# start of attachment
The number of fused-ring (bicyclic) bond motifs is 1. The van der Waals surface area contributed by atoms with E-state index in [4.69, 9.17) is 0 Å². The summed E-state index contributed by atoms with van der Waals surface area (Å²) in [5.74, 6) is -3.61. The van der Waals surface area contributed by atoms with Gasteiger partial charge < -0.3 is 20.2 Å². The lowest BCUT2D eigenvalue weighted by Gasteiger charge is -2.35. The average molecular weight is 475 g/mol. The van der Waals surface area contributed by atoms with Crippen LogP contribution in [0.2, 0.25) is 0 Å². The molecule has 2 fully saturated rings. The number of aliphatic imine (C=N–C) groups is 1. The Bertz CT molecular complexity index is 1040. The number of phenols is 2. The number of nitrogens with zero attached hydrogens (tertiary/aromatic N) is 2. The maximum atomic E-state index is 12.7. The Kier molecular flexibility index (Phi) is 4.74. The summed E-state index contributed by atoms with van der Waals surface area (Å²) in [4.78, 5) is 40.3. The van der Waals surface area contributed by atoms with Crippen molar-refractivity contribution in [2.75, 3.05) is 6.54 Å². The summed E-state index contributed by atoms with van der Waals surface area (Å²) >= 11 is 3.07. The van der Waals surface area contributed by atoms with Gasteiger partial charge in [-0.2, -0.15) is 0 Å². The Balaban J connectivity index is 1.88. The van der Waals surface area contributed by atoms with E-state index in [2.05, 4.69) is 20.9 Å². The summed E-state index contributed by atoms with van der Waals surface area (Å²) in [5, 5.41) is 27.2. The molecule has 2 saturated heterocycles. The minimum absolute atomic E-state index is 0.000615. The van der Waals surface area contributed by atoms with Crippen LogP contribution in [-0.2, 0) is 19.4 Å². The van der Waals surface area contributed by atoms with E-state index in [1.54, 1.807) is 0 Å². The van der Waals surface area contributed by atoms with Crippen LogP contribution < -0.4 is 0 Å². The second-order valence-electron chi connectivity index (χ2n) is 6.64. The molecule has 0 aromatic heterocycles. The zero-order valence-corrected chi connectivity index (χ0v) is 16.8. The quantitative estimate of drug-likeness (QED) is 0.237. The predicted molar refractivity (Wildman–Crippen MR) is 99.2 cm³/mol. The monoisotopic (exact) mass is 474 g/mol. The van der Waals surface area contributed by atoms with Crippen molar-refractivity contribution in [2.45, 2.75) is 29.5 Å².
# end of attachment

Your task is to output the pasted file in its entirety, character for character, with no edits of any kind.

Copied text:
The number of fused-ring (bicyclic) bond motifs is 1. The van der Waals surface area contributed by atoms with E-state index in [4.69, 9.17) is 0 Å². The summed E-state index contributed by atoms with van der Waals surface area (Å²) in [5.74, 6) is -3.61. The van der Waals surface area contributed by atoms with Gasteiger partial charge < -0.3 is 20.2 Å². The lowest BCUT2D eigenvalue weighted by Gasteiger charge is -2.35. The average molecular weight is 475 g/mol. The van der Waals surface area contributed by atoms with Crippen LogP contribution in [0.2, 0.25) is 0 Å². The molecule has 2 fully saturated rings. The number of aliphatic imine (C=N–C) groups is 1. The Bertz CT molecular complexity index is 1040. The number of phenols is 2. The number of nitrogens with zero attached hydrogens (tertiary/aromatic N) is 2. The maximum atomic E-state index is 12.7. The Kier molecular flexibility index (Phi) is 4.74. The summed E-state index contributed by atoms with van der Waals surface area (Å²) in [4.78, 5) is 40.3. The van der Waals surface area contributed by atoms with Crippen molar-refractivity contribution in [2.75, 3.05) is 6.54 Å². The summed E-state index contributed by atoms with van der Waals surface area (Å²) >= 11 is 3.07. The van der Waals surface area contributed by atoms with Gasteiger partial charge in [-0.2, -0.15) is 0 Å². The Balaban J connectivity index is 1.88. The van der Waals surface area contributed by atoms with E-state index in [2.05, 4.69) is 20.9 Å². The summed E-state index contributed by atoms with van der Waals surface area (Å²) in [5, 5.41) is 27.2. The molecule has 2 saturated heterocycles. The minimum absolute atomic E-state index is 0.000615. The van der Waals surface area contributed by atoms with Crippen LogP contribution in [-0.2, 0) is 19.4 Å². The van der Waals surface area contributed by atoms with E-state index in [1.54, 1.807) is 0 Å². The van der Waals surface area contributed by atoms with Crippen LogP contribution < -0.4 is 0 Å². The second-order valence-electron chi connectivity index (χ2n) is 6.64. The molecule has 0 aromatic heterocycles. The zero-order valence-corrected chi connectivity index (χ0v) is 16.8. The quantitative estimate of drug-likeness (QED) is 0.237. The predicted molar refractivity (Wildman–Crippen MR) is 99.2 cm³/mol. The monoisotopic (exact) mass is 474 g/mol. The van der Waals surface area contributed by atoms with Crippen molar-refractivity contribution in [2.45, 2.75) is 29.5 Å².